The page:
WASHINGTON — Grassroots conservative activists were outraged Friday when the Republican National Committee blasted out an email to its fundraising list asking recipients by name if they had "abandoned the GOP" because they had not donated any money in a while.
Especially egregious, say the activists, is that the email went out to a list for party volunteers, many of whom have invested hundreds of hours into the party during this year's election.
"Myself and hundreds of activists like me have worked countless hours for our local Republican units and our state Republican parties. They know this, but they don't take the time needed to modify their e-mail system to reflect the priority of grassroots activists," said John Scott, head of the Young Republicans in Virginia. "To those who don't know how the RNC works, however, it's just damn offensive. Folks bust their tails for the party, and they wake up to the party asking if they have abandoned it."
Scott's comments were just some of a torrent of complaints about the email that popped up across the conservative blogosphere in the hours after the email went out. Nathan Smith, a conservative blogger in Georgia, wrote the email was offensive to volunteers and state party donors and said it could harm the party's prospects.
"Imagine what goes through the mind of swing Republican voters," he wrote.
The RNC email is stronger than many, but it fits into a trend of direct cajoling and even shaming for donations common in political solicitations in the modern era.
"John," Scott's version of the email began, "Did you abandon the Republican Party?"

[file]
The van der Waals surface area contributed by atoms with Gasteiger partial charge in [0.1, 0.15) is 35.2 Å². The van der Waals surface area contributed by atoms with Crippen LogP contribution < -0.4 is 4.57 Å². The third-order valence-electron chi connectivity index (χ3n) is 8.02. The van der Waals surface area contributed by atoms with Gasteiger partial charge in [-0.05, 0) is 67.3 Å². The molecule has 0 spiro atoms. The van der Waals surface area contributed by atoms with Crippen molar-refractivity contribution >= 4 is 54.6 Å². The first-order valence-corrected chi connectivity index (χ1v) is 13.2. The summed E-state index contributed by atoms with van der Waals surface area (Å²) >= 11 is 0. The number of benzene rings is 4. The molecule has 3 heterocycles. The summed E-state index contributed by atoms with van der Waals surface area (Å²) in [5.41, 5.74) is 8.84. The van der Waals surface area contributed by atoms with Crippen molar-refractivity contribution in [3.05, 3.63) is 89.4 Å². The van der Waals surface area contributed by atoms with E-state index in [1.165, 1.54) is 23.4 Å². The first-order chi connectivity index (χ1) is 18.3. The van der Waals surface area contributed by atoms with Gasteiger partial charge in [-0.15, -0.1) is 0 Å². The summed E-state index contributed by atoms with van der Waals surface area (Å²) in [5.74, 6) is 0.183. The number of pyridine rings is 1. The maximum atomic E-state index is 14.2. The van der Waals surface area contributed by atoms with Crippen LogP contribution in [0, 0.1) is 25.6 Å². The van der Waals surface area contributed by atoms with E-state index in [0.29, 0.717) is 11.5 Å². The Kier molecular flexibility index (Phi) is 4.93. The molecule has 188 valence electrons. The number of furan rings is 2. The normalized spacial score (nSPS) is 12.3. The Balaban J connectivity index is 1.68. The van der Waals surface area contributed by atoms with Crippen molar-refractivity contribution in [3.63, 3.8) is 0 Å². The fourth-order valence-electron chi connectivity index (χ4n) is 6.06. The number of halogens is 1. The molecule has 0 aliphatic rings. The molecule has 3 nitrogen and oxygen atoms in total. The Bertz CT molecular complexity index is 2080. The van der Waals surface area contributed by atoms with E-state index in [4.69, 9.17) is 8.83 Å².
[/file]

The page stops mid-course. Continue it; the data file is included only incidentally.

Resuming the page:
Chairman Priebus has written to you already this year asking you to contribute to the RNC and renew your membership. But we haven't received your financial support yet this year.
Your past support has shown us that you believe in the Republican Party and the conservative principles we stand for. That's why we still believe you haven't given up on the Republican Party yet.
So we are giving you one more chance to renew your membership with the Republican National Committee.
The Obama reelection campaign used shame — notifying voters who in their neighborhood had voted or who among their Facebook friends had actively participated with the campaign — to great effect in 2012.
But conservatives do not seem to appreciate that approach.
"Normally it has been the Obama campaign that has sent out pushy, obnoxious emails effectively demanding you pledge your loyalty to the cause, else you be considered a traitor to your values," wrote Justin Higgins, a young conservative operative in Virginia. "Today, however, the RNC gave the Obama campaign a run for their money when it comes to terrible tone."
Some took the email as a final kiss off from the establishment Republican Party.
"I don't consider myself a Tea Partier — by far — but I've had different problems with the Republican Party, generally. The way they treat women as a group they have to pander to with simplistic messages, the way they've abandoned anyone in my age range, the way they've failed to communicate any positive policy positions, not simply opposition to the current administration," said Emily Zanotti, a former FreedomWorks staffer and editor at NakedDC. "I can help candidates on a local level in more effective ways than give money to the RNC and now we've officially broken up."
The RNC declined to go into specifics on its fundraising strategy, but noted that the tone was common to fundraising emails on both sides.
"We are always searching for the most effective digital techniques to engage our grassroots and ensure we have the funds necessary to win the midterm elections," said RNC spokesperson Kirsten Kukowski. "The Democrats have used this tactic regularly – the DCCC did a 48 hour thing like this a couple weeks ago."